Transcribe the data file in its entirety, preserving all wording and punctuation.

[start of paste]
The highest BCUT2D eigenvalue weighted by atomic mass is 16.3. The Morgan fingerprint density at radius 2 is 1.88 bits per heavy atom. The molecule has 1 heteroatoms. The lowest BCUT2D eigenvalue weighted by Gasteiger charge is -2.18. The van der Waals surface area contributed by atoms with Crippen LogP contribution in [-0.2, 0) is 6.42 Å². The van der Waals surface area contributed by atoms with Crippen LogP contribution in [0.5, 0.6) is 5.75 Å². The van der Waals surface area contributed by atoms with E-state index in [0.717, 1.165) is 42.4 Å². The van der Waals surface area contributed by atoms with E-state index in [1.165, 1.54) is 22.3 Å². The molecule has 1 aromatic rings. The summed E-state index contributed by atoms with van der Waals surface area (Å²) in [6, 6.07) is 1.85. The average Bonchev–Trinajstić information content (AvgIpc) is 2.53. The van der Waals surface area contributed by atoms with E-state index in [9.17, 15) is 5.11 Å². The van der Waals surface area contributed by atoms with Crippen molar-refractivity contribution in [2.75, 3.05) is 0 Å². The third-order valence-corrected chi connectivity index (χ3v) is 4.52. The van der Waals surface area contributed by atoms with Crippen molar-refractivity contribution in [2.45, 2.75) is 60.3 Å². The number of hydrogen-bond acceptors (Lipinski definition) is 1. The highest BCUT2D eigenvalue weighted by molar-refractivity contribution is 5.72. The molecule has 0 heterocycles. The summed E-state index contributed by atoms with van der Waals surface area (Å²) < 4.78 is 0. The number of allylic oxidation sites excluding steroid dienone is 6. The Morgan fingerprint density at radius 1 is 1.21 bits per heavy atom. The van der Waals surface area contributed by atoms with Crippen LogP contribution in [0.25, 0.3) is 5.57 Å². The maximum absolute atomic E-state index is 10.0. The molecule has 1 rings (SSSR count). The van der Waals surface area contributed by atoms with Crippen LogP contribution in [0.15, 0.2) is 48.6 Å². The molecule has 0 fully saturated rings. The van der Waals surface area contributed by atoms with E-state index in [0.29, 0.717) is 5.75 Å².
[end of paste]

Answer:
The highest BCUT2D eigenvalue weighted by atomic mass is 16.3. The Morgan fingerprint density at radius 2 is 1.88 bits per heavy atom. The molecule has 1 heteroatoms. The lowest BCUT2D eigenvalue weighted by Gasteiger charge is -2.18. The van der Waals surface area contributed by atoms with Crippen LogP contribution in [-0.2, 0) is 6.42 Å². The van der Waals surface area contributed by atoms with Crippen LogP contribution in [0.5, 0.6) is 5.75 Å². The van der Waals surface area contributed by atoms with E-state index in [0.717, 1.165) is 42.4 Å². The van der Waals surface area contributed by atoms with E-state index in [1.165, 1.54) is 22.3 Å². The molecule has 1 aromatic rings. The summed E-state index contributed by atoms with van der Waals surface area (Å²) in [6, 6.07) is 1.85. The average Bonchev–Trinajstić information content (AvgIpc) is 2.53. The van der Waals surface area contributed by atoms with E-state index in [9.17, 15) is 5.11 Å². The van der Waals surface area contributed by atoms with Crippen molar-refractivity contribution in [2.75, 3.05) is 0 Å². The third-order valence-corrected chi connectivity index (χ3v) is 4.52. The van der Waals surface area contributed by atoms with Crippen molar-refractivity contribution in [2.45, 2.75) is 60.3 Å². The number of hydrogen-bond acceptors (Lipinski definition) is 1. The highest BCUT2D eigenvalue weighted by molar-refractivity contribution is 5.72. The molecule has 0 heterocycles. The summed E-state index contributed by atoms with van der Waals surface area (Å²) < 4.78 is 0. The number of allylic oxidation sites excluding steroid dienone is 6. The Morgan fingerprint density at radius 1 is 1.21 bits per heavy atom. The van der Waals surface area contributed by atoms with Crippen LogP contribution in [0.25, 0.3) is 5.57 Å². The maximum absolute atomic E-state index is 10.0. The molecule has 1 rings (SSSR count). The van der Waals surface area contributed by atoms with Crippen LogP contribution in [0.15, 0.2) is 48.6 Å². The molecule has 0 fully saturated rings. The van der Waals surface area contributed by atoms with E-state index in [0.29, 0.717) is 5.75 Å².